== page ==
Three big parties at risk of dropping out of Turkish Parliament in next election: Pollster
İpek Özbey - ISTANBUL
Three key parties, including two currently represented at the Turkish Parliament, risk falling below the 10 percent threshold in the next parliamentary election, according to Bekir Ağırdır, the general director of respected polling company Konda.
“The national election threshold problem exists for three parties – the İYİ [Good] Party, the [Nationalist Movement Party] MHP and the [Peoples’ Democratic Party] HDP. But despite all its weaknesses the HDP’s chance of entering parliament is still higher than the İYİ Party or the MHP,” Ağırdır told daily Hürriyet in an interview over the weekend.
Political parties that fail to win more than 10 percent votes in national parliamentary elections cannot be represented at parliament according to Turkey’s existing Election Law. The election threshold is the world’s highest and was first introduced by the military junta after the 1980 coup d’état.
Discussion over the threshold was revived after MHP leader Devlet Bahçeli announced that his party will not present a candidate for 2019 presidential elections and will instead support the ruling Justice and Development Party’s (AKP) nominee, current President Recep Tayyip Erdoğan.
Ağırdır said the alliance between the MHP and the AKP will “allow the former to continue as a political institution,” receiving Treasury grants allocated for political parties that win at least 7 percent of the vote in elections.
MHP head Bahçeli has sought to justify explains his party’s alliance with the AKP as a nationalist convergence for the survival of the country against multiple terrorist organizations, but Ağırdır expressed skepticism.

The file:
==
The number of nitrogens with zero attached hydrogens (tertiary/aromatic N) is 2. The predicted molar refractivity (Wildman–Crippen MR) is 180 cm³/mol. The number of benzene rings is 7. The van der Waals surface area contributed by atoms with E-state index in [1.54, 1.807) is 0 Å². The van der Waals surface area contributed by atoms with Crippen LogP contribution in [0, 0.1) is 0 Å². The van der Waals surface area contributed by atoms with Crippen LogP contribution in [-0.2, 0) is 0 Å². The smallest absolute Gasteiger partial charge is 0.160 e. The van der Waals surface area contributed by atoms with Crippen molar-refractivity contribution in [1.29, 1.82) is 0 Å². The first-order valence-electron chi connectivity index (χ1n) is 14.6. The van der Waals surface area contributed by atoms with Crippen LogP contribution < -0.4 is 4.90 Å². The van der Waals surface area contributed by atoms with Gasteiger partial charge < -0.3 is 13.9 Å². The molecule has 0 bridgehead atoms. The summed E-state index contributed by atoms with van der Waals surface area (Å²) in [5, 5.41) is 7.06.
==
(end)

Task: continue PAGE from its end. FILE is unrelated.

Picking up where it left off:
“At a moment when the potential arrest of the leader of the main opposition is being widely discussed and when another [opposition] leader [HDP co-chair Selahattin Demirtaş] is already in jail, rhetoric about being ‘national and local’ is only pouring fuel on the flames,” he said.
Demirtaş has been in jail since November 2016 and faces over a hundred years in jail of “terror” charges. Main opposition Republican People’s Party (CHP) leader Kemal Kılıçdaroğlu has been subjected to numerous judicial investigations.
‘AKP-MHP grassroots getting closer’
Ağırdır also suggested that the grassroots of the AKP and MHP have started to come closer to each other in the last four years.
“Although both parties’ roots have always had similar cultural codes, their political stances were different from each other until around 2013 and 2014. Then the expansion of the AKP’s politics undermined the MHP’s political ground and sociological roots,” he said.
“The MHP already had an ideological problem: Is it possible to deal with the Kurdish issue only by referring to terror in today’s Turkey? Does it feel the need to renew its views? No. Ultimately the AKP was able to expand its scope while the MHP came to a deadlock,” Ağırdır said.
On divisions in the MHP base, the Konda head estimated that around two-thirds of MHP voters opted against the shift to an executive presidential system in the April 2017 referendum. Amid the split, many MHP dissidents decided to split away to form the İYİ Party, but Ağırdır said it was still not clear whether it would be able to cross the 10 percent threshold.
‘AKP eying MHP and Felicity Party votes’
He also suggested that the AKP was looking to woo voters of the small religious Felicity Party (SP). However, its alliance with the MHP risked alienating voters of Kurdish origin, many of whom currently vote for the AKP, and Ağırdır said many conservative Kurds will not abandon the HDP in the upcoming elections.
“Let’s say there are 10 Kurdish voters. Up to and including the 2011 election around five of them have been voting for the AK Party, four of them voted for the HDP and one of them did not vote. What changed in the 2015 election is that out of this 10 voters, seven of them voted for the HDP and three of them voted for the AKP,” he said.
“If you ask me whether the AKP’s alliance with the MHP will affect the [AKP’s] votes among Kurdish-origin voters, I would say maybe it will receive one vote less from these 10 voters. But at the same time it could attract one more additional vote, as a result of dissatisfaction with the urban warfare [conducted by the outlawed Kurdistan Workers’ Party after the peace process broke down in 2015] in the southeast,” Ağırdır added.